The best e-bikes under £1,000 that really go the distance

Discover how the best electric bikes will change your riding experience forever.

Young man changing battery pack on electric bicycle

by Lily Anderson |

We've put the breaks on electric scooters to try out the best e-bikes. Electric bikes aren't a new mode of transport by any means, but technology has developed, and the demand for more energy-efficient transport has skyrocketed.

Whether you're a petrol head or cycling enthusiast, the first thing you need to know about bikes with battery-powered motors is how they tick. So how do e-bikes work? Glad you asked. They're just like a regular pushbike that you'll find in your garage, but with a few modifications - an electric motor, battery, sensor and electric display, to be exact.

If an upgrade to your ride is exactly what you're looking for, then here are our best electric bike recommendations, plus some handy FAQs to get you started.

Best Early Black Friday electric bike deals

The best e-bike shortlist:

Ancheer Electric Bike

Carrera Crosscity E

Swifty Liberte

Pendleton Somerby E

How to choose the best electric bike:

Before we start listing off e-bikes, you need to understand why you're purchasing an electric bike in the first place. Are you cycling for leisure? Commuting? Touring? Or something else entirely?

Whatever your reason, we're here to help you select the right e-bike for your circumstance. Here are four key features we looked for when choosing the best electric bikes (and what you should look for too):

1. Frame

A bike frame isn't just about aesthetics, it can impact the functionality, too. If you're cruising around the city on an e-bike, you'll want to pick a low step-through frame for comfort, but they can often be heavy. By contrast, something that is foldable or sporty sacrifices comfort in pursuit of lightness.

How does the bike look to you? Do you want something with a hidden or integrated battery? Do you want a pannier rack? Decide what's important to you.

2. Brakes

Any bikes with disc brakes will give better, more reliable stopping power than those with linear-pull brakes, often called 'V brakes'. On a mountain bike or commuter bike, disc brakes are more important than they are on a casual weekend cruiser.

3. Motor

The motor is all about power. If you’re on a budget, watch out for the placement of the motor. Why? Because cheaper e-bikes often put the motor either at the front or rear. For best performance, we’d recommend choosing a bike with one in the middle as it will provide better weight distribution.

That said, all of the e-bikes in this list have motors on the rear hub (that's because options with middle motors are more expensive). The benefit of this is that it’s discreet and doesn’t cause wheel traction issues, which is a problem for any e-bikes that have them at the front.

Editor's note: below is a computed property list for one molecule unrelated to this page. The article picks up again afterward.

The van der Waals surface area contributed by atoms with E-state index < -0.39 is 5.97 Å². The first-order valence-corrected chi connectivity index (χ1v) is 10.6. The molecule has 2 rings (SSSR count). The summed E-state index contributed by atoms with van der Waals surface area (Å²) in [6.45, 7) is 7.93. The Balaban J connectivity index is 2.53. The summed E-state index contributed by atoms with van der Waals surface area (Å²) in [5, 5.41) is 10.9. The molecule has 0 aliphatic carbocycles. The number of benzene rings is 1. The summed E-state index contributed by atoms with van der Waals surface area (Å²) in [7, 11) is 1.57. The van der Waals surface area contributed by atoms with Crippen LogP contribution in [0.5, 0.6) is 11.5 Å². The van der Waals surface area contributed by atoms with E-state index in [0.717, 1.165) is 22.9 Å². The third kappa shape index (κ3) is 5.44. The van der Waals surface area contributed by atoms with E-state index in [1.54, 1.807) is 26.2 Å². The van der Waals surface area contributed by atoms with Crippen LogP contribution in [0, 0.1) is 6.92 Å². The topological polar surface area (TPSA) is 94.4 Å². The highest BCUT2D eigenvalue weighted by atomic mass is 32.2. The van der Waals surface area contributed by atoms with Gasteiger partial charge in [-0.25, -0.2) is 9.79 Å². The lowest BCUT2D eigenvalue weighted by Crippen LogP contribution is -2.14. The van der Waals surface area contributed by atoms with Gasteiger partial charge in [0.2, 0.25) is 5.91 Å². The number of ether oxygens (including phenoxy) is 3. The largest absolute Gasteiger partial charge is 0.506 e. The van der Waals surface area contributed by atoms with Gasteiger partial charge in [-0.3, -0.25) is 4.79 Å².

Top tip: be aware that motors on the rear hub can have a wheelie effect, where rear-driven electric power combined with weight distribution piled on to the back results in wheelies. Admittedly it can be fun if done intentionally, but also rather alarming to those who weren't expecting it.

4. Range

Want more range? You'll need a bigger battery - and a bigger battery means more weight. With current battery technology, that is the way things work. For a long-range leisure e-bike, the extra weight may not be a problem, but for a foldable e-bike, it certainly is. Therefore, it depends entirely on what kind of e-bike you are looking for.

Don't forget that a maximum quoted range is just that - a maximum. Battery range varies greatly depending on a number of factors, from rider weight to terrain and temperature. If ridden on hills, for example, it's not unusual for an e-bike's range to be halved.

Now that you understand what you're looking for when it comes to selecting an e-bike, it's time we ran through which ones you should buy and why.

The best electric bikes for under £1,000

ANCHEER Electric Bike

Best value
ANCHEER Electric Bike

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Quick summary: The Ancheer e-bike includes all the important features you want for a fantastic price: decent range, disc brakes, front suspension; a removable battery.

Charge time: Four to six hours Motor: 250W
Disc brakes: Yes Gears: 21-speed shifter
Range: 22 to 25km Max weight capacity: 140kgs
Wheels: 26 inch Features: long battery life, three assist levels and easy to assemble

Carrera Crosscity E

Best folding electric bike under £1,000
Carrera Crosscity Folding Electric Bike 2020

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Quick summary: A comfortable and very user-friendly electric bike that suits a range of body sizes. At about 18kg, it is also very lightweight compared to the others on our list.